(WASHINGTON) — The Supreme Court on Wednesday appeared open to upholding a Trump-era ban on bump stocks as devices that turn weapons into rapid-fire illegal “machine guns,” however it was not clear that a majority of justices would ultimately back such a ruling or agree on the rationale.

During oral arguments in the case Garland v. Cargill, both liberal and conservative justices suggested the devices – which allow a shooter to fire a semi-automatic rifle more rapidly and accurately – pose a significant danger and could reasonably be considered the types of weapons Congress sought to outlaw in the 1934 National Firearms Act.

Investigators say several of the devices were used to perpetrate America’s deadliest mass shooting in 2017 in Las Vegas, where a gunman killed 60 people and injured more than 500.

“Can you imagine a legislator thinking we should ban machine guns but we should not ban bump stocks?” asked Justice Samuel Alito.

“There was significant damage from machine guns, carnage, people dying, et cetera. And behind this is a notion that the bump stock does the exact same thing,” noted Justice Clarence Thomas. “So, with that background, why shouldn’t we look at a broader definition?”

At the same time, the court appeared divided and at times confused over the technical specifications of a fully automatic “machine gun,” whether they are replicated by adding a non-mechanical bump stock, and what the criminal liability could be for hundreds of thousands of Americans who legally purchased the accessory from store shelves.

The Justice Department’s Bureau of Alcohol, Tobacco and Firearms had legally approved bump stocks for sale for eight years starting in 2009, classifying them as recreational firearm accessories. More than 700,000 are said to have been sold. But after the 2017 Las Vegas mass shooting, the agency changed course, reinterpreting the 1934 law and ordering the devices surrendered or destroyed.

“Intuitively, I am entirely sympathetic to your argument,” Justice Amy Coney Barrett told the administration’s attorney, Deputy Solicitor General Brian Fletcher, who was defending the ban. “It seems like, yes, that this is functioning like a machine gun would. But, you know, looking at that definition, I think the question is, why didn’t Congress pass that legislation to make this cover it more clearly?”

“Those weapons do exactly what Congress meant to prohibit when it enacted the prohibition on machine guns, and those weapons are machine guns because they satisfy both disputed parts of the statutory definition,” Fletcher argued in his opening statement.

Justice Brett Kavanaugh said the fact that administrations of both parties had repeatedly said that the federal machine gun ban did not apply to bump stocks was “a reason for pause.”

“It’s not dispositive,” Kavanaugh said, “but it’s reason for pause.”

Justice Neil Gorsuch said he could “certainly understand why these things should be banned” but also wrestled with the implications of the ATF rule change on hundreds of thousands of Americans who had thought they were purchasing them legally.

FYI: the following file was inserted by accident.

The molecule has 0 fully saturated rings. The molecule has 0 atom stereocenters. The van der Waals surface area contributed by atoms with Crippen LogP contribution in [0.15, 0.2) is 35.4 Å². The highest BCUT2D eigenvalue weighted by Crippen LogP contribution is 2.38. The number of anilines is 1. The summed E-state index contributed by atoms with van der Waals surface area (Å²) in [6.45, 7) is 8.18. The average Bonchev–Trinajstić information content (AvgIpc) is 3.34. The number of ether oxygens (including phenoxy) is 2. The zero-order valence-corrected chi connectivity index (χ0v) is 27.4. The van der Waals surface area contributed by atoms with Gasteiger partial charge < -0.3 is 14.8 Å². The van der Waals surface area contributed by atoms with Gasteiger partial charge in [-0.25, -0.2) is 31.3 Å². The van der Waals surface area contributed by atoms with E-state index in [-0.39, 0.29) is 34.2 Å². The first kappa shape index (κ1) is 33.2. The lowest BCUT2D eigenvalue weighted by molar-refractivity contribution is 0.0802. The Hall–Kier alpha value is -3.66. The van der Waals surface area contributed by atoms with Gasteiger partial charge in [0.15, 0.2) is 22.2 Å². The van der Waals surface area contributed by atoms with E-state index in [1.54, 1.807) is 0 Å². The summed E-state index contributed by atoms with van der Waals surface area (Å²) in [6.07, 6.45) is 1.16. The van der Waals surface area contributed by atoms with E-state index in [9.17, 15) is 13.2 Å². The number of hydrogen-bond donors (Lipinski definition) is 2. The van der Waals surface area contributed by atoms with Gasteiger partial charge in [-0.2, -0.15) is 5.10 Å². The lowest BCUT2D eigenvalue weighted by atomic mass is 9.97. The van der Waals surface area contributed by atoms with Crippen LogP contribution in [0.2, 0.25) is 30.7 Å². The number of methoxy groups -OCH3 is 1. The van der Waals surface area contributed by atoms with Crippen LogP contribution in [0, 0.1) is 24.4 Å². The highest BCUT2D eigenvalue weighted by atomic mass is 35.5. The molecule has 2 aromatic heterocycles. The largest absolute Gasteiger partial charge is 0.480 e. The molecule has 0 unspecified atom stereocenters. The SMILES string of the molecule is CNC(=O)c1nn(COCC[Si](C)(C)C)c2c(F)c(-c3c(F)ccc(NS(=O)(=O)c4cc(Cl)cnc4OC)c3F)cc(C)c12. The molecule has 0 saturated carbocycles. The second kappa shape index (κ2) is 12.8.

“It’s going to ensnare a lot of people who are not aware of the legal prohibition,” said Justice Kavanaugh, echoing Gorsuch. Justice Alito also called potential prosecution of people who had legally purchased bump stocks as “disturbing.”

The court’s three liberal justices sought to cut through debate, focusing their questions on Congress’ original intent.

“Why do these various distinctions with respect to operations matter?” said Justice Elena Kagan. “I read this statute to be a classification statute that Congress is directing everyone or us to identify certain kinds of weapons, and those certain kinds of weapons are being treated in a particular way. They’re being prohibited.”

“I view myself as a good textualist,” Kagan later added, “but, textualism is not inconsistent with common sense.”

Justice Ketanji Brown Jackson said “weapons with bump stocks have triggers that function in the same way” as automatic weapons: “through a single, right, pull of the trigger or touch of the trigger, you achieve the same result of automatic fire.”

“No,” replied Jonathan Mitchell, the attorney representing Texas gun shop owner Michael Cargill, who is challenging the ban. “The premise of Your Honor’s question is not true. A single discharge of the trigger produces only one shot.”

Justice Sonia Sotomayor questioned why anybody would need a bump stock, if not for replicating the kind of machine-gun fire the government long ago sought to curtail.

“Bump stocks can help people who have disabilities, who have problems with finger dexterity, people who have arthritis in their fingers,” replied Mitchell.

Sotomayor shot back: “Why would even a person with arthritis, why would Congress think they needed to shoot 400 to 800 rounds of ammunition [per minute] under any circumstance? If you don’t let a person without arthritis do that, why would you permit a person with arthritis to do it?”

“Well, they don’t shoot 400 to 700 rounds because the magazine only goes up to 50,” Mitchell replied.

Government experts say a semi-automatic weapon can theoretically fire up to 180 rounds per minute when operated by an experienced shooter. A traditional, fully automatic M-16 machine gun, by comparison, can fire 700-950 per minute. A bump stock-equipped semi-automatic rifle is estimated to be able to shoot 400-800 rounds per minute.

“The statutory definition of machine gun extends only to weapons that fire more than one shot automatically by a single function of the trigger,” said Mitchell. “Non-mechanical bump stocks fall outside the statutory definition.”

The justices are expected to render a decision in the case by the end of June.

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